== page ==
10:25 a.m. ET: Government shutdowns ‘tend to be short-lived’: Strategist
Congress is racing to pass legislation to fund the federal government and avert a shutdown by September 30.
The House of Representatives passed a bill to temporarily fund the government and suspend the debt limit earlier this week. However, the bill faces an uphill battle in the Senate, where Republican policymakers have threatened to block the bill in its current form.
Even if the government does shut down next week, however, the impact to markets will likely be minimal, some strategists maintained.
“Historically, we’ve seen that government shutdowns tend to be short-lived,” Jordan Jackson, JPMorgan Asset Management global market strategist, told Yahoo Finance Live on Friday. “We also know that for those non-essential federal employees, they do get furlough pay as well.”
“And so recognizing that if it lasts more than 30 days, it’s certainly going to have a bigger impact on the economy,” he added. “But generally speaking, these shutdowns tend to be short-lived and markets — while they may correct in the short-term — they do sort of continue to grind higher. I think it’s certainly a risk in terms of a short term mini correction there. But again, with all the liquidity out there, I think any sort of blip in the markets will be short-lived.”
10:00 a.m. ET: New home sales rose more than expected in August, reaching highest since April
New home sales jumped more than expected in August, with a jump in purchases in the Northeast helping push sales to their highest since April.
The Commerce Department reported Friday morning that new home sales were up 1.5% last month to a seasonally adjusted annualized rate of 740,000. Consensus economists were looking for a rise of 1.0%, according to Bloomberg data.
July’s new home sales were up 6.4% month-on-month, with this data upwardly revised sharply from the 1.0% increase previously reported.
In August, the Northeast saw by far the biggest increase in sales at 26.1%. Sales in the Midwest, meanwhile, fell 31.1% on the month. The South and West saw modest increases in monthly sales.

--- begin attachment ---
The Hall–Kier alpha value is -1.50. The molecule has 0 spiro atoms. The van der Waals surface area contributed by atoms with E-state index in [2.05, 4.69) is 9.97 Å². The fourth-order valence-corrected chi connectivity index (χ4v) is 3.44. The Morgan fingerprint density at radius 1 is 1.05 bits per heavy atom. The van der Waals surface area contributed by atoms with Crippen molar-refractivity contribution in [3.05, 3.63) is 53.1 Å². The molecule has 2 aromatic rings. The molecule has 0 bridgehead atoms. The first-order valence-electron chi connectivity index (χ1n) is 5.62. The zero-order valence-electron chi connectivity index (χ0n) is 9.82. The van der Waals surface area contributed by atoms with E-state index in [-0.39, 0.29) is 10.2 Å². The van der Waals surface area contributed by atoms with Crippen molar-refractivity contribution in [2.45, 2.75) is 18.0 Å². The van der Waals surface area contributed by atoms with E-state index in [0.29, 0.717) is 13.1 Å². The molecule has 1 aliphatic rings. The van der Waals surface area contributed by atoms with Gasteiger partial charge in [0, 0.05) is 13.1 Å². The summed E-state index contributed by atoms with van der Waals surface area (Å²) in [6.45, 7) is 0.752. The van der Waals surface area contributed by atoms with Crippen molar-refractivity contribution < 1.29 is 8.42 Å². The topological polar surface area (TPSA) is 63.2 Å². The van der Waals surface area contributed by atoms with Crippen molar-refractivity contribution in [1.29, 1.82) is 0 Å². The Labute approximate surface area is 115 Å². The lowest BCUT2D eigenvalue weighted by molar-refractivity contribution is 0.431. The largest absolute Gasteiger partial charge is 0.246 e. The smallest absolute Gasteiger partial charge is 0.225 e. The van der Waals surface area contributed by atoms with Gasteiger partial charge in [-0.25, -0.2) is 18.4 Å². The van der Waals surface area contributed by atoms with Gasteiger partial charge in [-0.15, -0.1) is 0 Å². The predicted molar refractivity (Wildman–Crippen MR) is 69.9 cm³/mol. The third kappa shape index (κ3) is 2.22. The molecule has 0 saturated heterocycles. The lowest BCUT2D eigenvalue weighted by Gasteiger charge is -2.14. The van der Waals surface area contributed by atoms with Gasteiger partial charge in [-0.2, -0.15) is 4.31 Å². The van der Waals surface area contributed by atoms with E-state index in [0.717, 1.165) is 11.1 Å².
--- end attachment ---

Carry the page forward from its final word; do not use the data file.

9:30 a.m. ET: Stocks open lower, Dow drops 100+ points as Nike shares fall after earnings
The three major indexes fell Friday morning, holding onto overnight losses as momentum from Wednesday and Thursday’s sessions faded.
The S&P 500, Dow and Nasdaq each sank as markets opened for trading. The Dow dropped more than 100 points, or 0.3%, as shares of Nike (NKE) sank more than 5.5% following a quarterly sales miss reported Thursday afternoon.
The footwear and athletic-wear giant posted fiscal first-quarter sales of $12.25 billion, which grew 16% over last year but missed estimates for $12.47 billion, according to Bloomberg consensus data. North America revenue — the company’s biggest geographical segment by sales — came in light, rising to $4.88 billion compared to the $4.98 billion expected.
Nike also lowered its sales forecast for the current quarter, as factory closures in Vietnam curbed the company’s ability to keep up with demand. For the full year, Nike now expects sales to rise by mid-single-digits rather than by low-double-digits, based on the company’s earlier forecast.
7:21 a.m. ET Friday: Stock futures dip, giving back some of Thursday’s advances
Here’s where markets were trading ahead of the opening bell:
S&P 500 futures (ES=F): -17 points (-0.38%), to 4,421.00
Dow futures (YM=F): -107 points (-0.31%), to 34,537.00
Nasdaq futures (NQ=F): -80.25 points (-0.52%) to 15,223.25
Crude (CL=F): -$0.18 (-0.25%) to $73.12 a barrel
Gold (GC=F): +$5.10 (+0.29%) to $1,754.90 per ounce
10-year Treasury (^TNX): +0.8 bps to yield 1.418%
6:27 p.m. ET Thursday: Stock futures hold onto gains
Here were the main moves in markets as of Thursday evening:
S&P 500 futures (ES=F): +3.25 points (+0.07%), to 4,441.25
Dow futures (YM=F): +15 points (+0.04%), to 34,659.00
Nasdaq futures (NQ=F): +2.5 points (+0.02%) to 15,306.00
Emily McCormick is a reporter for Yahoo Finance. Follow her on Twitter